story by Claire Miller ǀ photo by Jason Braverman
In the 1870s, State Sen. Robert Smalls authored legislation establishing South Carolina’s first free and mandatory public school system – a move that other state legislatures replicated to form America’s public education system.
Fast forward almost 150 years to today’s public education landscape, which includes a mix of public schools and independently-operated charter schools, with a few districts using school voucher programs to shift education tax dollars to subsidize tuition for private and religious schools.
Walter C. Farrell, Jr., National Education Policy Center Fellow at the University of Colorado-Boulder, explored the growing trend of privatizing public education as the guest speaker at the 30th annual Benjamin E. Mays Lecture on Feb. 20.
More specifically, his research has tracked public school privatization from President Ronald Reagan’s term to present day and how in recent years, some corporations and legislators have pushed for more private funding for schools.
“What they’re after is taking this $1 trillion public education budget and turning it into a profit center,” Farrell, Jr. said. “For example, they’ll outsource food services and other school services instead of employing local residents, which devastates urban communities across this country.”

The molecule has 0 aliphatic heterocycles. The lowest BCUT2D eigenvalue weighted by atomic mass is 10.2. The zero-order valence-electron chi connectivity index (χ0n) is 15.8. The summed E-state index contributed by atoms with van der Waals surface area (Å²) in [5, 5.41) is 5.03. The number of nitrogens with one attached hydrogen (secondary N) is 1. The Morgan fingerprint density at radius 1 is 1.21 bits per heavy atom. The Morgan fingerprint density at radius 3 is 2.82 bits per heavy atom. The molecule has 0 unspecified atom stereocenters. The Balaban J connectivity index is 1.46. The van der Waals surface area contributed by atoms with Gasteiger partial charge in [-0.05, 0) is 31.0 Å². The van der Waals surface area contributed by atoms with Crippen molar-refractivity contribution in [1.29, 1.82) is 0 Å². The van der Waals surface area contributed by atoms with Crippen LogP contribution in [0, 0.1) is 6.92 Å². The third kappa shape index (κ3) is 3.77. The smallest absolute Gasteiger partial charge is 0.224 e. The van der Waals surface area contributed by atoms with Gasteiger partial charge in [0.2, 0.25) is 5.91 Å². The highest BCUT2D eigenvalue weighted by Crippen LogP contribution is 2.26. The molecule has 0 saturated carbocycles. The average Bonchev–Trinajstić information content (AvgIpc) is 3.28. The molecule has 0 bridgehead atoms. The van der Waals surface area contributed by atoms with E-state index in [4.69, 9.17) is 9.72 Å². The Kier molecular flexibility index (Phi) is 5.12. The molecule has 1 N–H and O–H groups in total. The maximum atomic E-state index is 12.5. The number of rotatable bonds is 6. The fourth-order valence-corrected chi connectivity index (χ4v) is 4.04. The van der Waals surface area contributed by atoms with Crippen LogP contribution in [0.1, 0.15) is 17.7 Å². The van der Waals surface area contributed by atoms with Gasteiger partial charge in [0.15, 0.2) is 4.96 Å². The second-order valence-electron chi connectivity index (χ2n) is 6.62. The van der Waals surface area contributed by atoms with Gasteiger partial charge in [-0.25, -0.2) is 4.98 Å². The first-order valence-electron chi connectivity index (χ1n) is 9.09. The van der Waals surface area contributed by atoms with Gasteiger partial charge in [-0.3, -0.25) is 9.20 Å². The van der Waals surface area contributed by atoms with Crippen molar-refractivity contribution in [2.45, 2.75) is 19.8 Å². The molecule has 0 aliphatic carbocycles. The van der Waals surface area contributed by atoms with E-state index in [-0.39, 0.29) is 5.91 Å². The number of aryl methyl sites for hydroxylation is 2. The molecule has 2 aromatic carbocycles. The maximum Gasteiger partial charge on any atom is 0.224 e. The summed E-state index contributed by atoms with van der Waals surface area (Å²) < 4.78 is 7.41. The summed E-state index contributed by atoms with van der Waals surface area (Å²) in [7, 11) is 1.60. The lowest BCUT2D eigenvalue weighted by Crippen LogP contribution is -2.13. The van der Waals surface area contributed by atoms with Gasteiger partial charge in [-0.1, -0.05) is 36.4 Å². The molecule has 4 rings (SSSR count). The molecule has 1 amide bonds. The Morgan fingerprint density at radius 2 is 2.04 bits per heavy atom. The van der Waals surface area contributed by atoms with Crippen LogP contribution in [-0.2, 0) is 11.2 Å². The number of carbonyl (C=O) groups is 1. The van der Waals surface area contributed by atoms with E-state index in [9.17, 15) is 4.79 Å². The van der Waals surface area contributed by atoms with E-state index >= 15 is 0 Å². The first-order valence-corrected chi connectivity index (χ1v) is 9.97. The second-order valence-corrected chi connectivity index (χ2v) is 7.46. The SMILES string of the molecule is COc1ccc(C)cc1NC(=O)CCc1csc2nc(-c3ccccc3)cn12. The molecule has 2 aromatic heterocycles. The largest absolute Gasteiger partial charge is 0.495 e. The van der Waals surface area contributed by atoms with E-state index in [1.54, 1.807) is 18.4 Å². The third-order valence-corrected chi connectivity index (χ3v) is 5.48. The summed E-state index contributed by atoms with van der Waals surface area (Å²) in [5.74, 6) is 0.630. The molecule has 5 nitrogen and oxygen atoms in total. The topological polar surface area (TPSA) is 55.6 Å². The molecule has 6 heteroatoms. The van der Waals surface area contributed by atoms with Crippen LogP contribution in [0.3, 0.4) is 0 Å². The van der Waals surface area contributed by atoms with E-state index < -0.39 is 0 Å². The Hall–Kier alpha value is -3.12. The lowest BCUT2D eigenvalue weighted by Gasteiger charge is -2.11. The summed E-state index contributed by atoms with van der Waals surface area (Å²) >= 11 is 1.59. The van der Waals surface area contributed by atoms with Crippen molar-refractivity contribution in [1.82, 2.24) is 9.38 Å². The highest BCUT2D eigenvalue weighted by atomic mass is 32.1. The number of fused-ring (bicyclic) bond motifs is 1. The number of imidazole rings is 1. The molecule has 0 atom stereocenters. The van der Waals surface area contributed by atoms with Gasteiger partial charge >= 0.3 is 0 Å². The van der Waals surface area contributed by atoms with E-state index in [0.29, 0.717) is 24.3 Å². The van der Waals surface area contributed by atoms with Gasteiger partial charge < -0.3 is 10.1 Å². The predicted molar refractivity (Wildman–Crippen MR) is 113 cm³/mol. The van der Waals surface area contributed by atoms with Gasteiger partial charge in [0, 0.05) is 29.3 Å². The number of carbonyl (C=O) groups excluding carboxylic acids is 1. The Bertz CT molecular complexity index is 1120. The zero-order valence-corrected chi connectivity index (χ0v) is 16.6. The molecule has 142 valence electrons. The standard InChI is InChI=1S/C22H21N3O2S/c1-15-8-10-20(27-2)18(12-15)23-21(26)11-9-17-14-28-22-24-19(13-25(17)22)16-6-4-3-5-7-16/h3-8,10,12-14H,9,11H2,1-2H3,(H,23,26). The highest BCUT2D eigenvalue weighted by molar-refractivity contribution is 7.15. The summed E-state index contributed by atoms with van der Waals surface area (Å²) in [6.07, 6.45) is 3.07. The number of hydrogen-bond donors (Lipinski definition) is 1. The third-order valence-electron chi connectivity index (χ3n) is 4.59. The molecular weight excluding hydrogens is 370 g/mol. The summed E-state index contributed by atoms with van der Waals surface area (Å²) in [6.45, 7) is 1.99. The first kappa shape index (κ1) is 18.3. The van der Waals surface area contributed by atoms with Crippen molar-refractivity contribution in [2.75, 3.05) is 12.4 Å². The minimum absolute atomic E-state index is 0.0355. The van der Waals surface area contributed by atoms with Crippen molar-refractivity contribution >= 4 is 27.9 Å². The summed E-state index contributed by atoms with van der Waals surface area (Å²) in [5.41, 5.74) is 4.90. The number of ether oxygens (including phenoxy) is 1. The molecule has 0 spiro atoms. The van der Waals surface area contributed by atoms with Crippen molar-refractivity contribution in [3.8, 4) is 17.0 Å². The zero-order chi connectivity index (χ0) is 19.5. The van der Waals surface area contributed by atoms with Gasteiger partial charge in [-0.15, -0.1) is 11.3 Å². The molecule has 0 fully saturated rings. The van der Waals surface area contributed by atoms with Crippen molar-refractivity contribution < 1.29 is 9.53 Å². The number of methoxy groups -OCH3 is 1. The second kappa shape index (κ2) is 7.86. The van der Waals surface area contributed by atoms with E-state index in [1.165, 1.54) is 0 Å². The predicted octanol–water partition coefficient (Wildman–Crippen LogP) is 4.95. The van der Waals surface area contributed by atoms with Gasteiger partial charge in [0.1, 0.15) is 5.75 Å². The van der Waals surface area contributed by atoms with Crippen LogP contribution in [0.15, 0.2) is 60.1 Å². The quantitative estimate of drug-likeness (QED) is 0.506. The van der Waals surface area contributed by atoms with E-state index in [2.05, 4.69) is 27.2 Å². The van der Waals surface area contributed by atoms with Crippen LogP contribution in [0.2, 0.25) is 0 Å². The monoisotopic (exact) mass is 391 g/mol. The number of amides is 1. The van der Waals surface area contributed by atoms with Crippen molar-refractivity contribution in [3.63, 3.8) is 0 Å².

To resist this shift to privately-funded education, he suggests schools and communities pay closer attention to their elected officials at the local, state and federal levels to find out where they stand on school funding, create strategies for monitoring corporate privatization efforts and support teachers pushing back against public school privatization.
“We need to have relationships with the community to make certain they know what’s going on and to keep people engaged,” Farrell, Jr. said.
The annual Mays Lecture, hosted by the College of Education & Human Development’s Alonzo A. Crim Center for Urban Educational Excellence, encourages the discussion of issues facing urban educational leaders, honors the memory of Benjamin E. Mays and promotes his philosophy of excellence in the education of those typically least well served by the larger society. For more information, visit http://crim.education.gsu.edu.